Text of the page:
Like the lion, the Supreme Court goes out with a roar


WASHINGTON, June 30 -- The Supreme Court as usual went out this week with a bang instead of a whimper.

On Wednesday, the last day the court met on the bench before recessing for the summer, the justices told us we could use public money to loan computers to religious schools, we could keep abortion protesters about 8 feet away and we could keep gays out of our Boy Scout troops, but we couldn't ban "partial-birth" abortions unless we did so in a very specific way and made clear exceptions for the "health of the mother."


Then they refused to intervene in the Elian Gonzalez case.

Two days earlier, on Monday, the justices told us that hate crimes have to be proven "beyond a reasonable doubt" by a jury, not a judge, when they are used to lengthen a prison sentence for another crime. They also told us that the 1966 Miranda decision was not overturned by an act of Congress in 1968, and U.S. suspects still had "the right to remain silent" and the right to a lawyer.


On June 19, the justices told us that students couldn't lead prayer over the public address system at high school football games.

In the past, the very articulate and very conservative Justice Antonin Scalia has described a "kultur kampf," or culture war being fought out in the courts for the soul of the nation.

Depending on which side of the "kultur kampf" you find yourself, some Supreme Court decisions this term either made you feel all warm and fuzzy, or made you feel as if you'd taken a hard punch to the gut.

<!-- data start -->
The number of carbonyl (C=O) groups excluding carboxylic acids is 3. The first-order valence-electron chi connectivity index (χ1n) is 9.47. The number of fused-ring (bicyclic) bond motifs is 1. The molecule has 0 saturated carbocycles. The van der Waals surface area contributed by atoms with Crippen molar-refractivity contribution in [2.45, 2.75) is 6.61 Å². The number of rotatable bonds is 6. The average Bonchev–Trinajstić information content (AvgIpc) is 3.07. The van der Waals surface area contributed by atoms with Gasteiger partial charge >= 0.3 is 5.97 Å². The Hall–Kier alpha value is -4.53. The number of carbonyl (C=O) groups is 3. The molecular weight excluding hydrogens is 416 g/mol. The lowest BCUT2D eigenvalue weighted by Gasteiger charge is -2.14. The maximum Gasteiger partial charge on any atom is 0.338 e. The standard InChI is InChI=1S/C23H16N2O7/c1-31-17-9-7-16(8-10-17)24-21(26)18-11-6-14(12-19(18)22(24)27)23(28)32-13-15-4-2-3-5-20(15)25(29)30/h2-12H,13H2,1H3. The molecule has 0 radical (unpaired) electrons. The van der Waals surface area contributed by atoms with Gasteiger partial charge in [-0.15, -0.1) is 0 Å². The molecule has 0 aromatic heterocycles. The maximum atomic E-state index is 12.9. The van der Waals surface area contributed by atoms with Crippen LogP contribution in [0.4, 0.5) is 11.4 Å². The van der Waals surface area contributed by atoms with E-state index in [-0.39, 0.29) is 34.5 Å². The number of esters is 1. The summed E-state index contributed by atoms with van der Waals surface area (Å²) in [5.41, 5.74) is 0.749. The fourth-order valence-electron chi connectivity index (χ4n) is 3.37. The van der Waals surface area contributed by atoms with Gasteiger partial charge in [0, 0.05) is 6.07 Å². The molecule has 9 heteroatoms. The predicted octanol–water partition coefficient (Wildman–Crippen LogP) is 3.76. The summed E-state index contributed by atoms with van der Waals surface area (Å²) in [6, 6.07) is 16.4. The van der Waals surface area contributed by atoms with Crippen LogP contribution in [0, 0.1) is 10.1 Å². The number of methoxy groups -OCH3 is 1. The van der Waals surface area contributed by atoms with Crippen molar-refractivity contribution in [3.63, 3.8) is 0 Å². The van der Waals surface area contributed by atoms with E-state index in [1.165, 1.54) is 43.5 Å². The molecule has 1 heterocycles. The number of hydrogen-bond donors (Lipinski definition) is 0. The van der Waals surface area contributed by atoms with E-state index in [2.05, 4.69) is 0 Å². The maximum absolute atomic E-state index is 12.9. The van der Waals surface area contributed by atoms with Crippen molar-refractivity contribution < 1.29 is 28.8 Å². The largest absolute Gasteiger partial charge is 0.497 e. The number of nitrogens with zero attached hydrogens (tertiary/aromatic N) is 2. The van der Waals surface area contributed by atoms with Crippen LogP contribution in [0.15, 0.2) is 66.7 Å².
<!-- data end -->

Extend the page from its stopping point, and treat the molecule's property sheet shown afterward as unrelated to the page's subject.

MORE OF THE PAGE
The dynamics of the court term, which begins on the first Monday in October and ends when the justices have finished their work in late June or early July, ensure that many of the most controversial cases will be decided in the final few weeks.

The justices stop hearing arguments in April, leaving time in May and June to form alliances and write decisions in high-profile cases. All the term's decisions must be handed down before the justices escape like schoolchildren for the summer recess.

Unlike Congress and the presidency -- those two institutions can circle each other for years, endlessly looking for a political deathgrip without really affecting the landmark political issues of the age -- the Supreme Court consistently has a direct effect on the daily life of the average American.


A score of decisions this term were decided on 5-4 votes, mostly along the usual ideological fault line.

Besides Scalia, the court's true conservatives are Chief Justice William Rehnquist and Justice Clarence Thomas. Thomas almost always votes in lockstep with Scalia, though Rehnquist is less predictable.

The liberals are Justices John Paul Stevens, David Souter, Ruth Bader Ginsburg and Stephen Breyer -- only one vote short of a five-justice majority on the nine-member court.

In the middle are moderate conservative Justice Sandra Day O'Connor and moderate Justice Anthony Kennedy. Both are often key swing votes in controversial cases.

There were some non-traditional alliances this term.